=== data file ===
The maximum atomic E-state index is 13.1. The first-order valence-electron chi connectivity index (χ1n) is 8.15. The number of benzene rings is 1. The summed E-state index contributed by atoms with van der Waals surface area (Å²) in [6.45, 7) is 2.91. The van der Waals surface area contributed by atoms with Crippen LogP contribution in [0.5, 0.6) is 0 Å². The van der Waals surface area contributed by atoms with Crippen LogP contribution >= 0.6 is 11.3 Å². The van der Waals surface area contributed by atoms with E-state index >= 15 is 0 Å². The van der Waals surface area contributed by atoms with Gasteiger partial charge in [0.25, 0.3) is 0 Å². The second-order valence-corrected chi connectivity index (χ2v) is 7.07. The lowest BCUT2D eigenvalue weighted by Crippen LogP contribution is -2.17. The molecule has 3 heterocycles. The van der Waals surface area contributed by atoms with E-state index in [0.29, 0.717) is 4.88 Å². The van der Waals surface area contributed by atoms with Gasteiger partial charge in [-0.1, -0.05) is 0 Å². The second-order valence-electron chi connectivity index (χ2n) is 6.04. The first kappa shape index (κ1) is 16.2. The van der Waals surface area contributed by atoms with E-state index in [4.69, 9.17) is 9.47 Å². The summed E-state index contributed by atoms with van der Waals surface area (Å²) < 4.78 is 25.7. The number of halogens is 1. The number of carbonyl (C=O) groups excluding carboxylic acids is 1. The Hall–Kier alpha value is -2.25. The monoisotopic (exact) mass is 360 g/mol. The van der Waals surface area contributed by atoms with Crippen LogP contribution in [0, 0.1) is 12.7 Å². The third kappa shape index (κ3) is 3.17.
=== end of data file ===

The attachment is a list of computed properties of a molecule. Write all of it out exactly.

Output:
The maximum atomic E-state index is 13.1. The first-order valence-electron chi connectivity index (χ1n) is 8.15. The number of benzene rings is 1. The summed E-state index contributed by atoms with van der Waals surface area (Å²) in [6.45, 7) is 2.91. The van der Waals surface area contributed by atoms with Crippen LogP contribution in [0.5, 0.6) is 0 Å². The van der Waals surface area contributed by atoms with Crippen LogP contribution >= 0.6 is 11.3 Å². The van der Waals surface area contributed by atoms with E-state index >= 15 is 0 Å². The van der Waals surface area contributed by atoms with Gasteiger partial charge in [0.25, 0.3) is 0 Å². The second-order valence-corrected chi connectivity index (χ2v) is 7.07. The lowest BCUT2D eigenvalue weighted by Crippen LogP contribution is -2.17. The molecule has 3 heterocycles. The van der Waals surface area contributed by atoms with E-state index in [0.29, 0.717) is 4.88 Å². The van der Waals surface area contributed by atoms with Gasteiger partial charge in [-0.1, -0.05) is 0 Å². The second-order valence-electron chi connectivity index (χ2n) is 6.04. The first kappa shape index (κ1) is 16.2. The van der Waals surface area contributed by atoms with E-state index in [4.69, 9.17) is 9.47 Å². The summed E-state index contributed by atoms with van der Waals surface area (Å²) < 4.78 is 25.7. The number of halogens is 1. The number of carbonyl (C=O) groups excluding carboxylic acids is 1. The Hall–Kier alpha value is -2.25. The monoisotopic (exact) mass is 360 g/mol. The van der Waals surface area contributed by atoms with Crippen LogP contribution in [0, 0.1) is 12.7 Å². The third kappa shape index (κ3) is 3.17.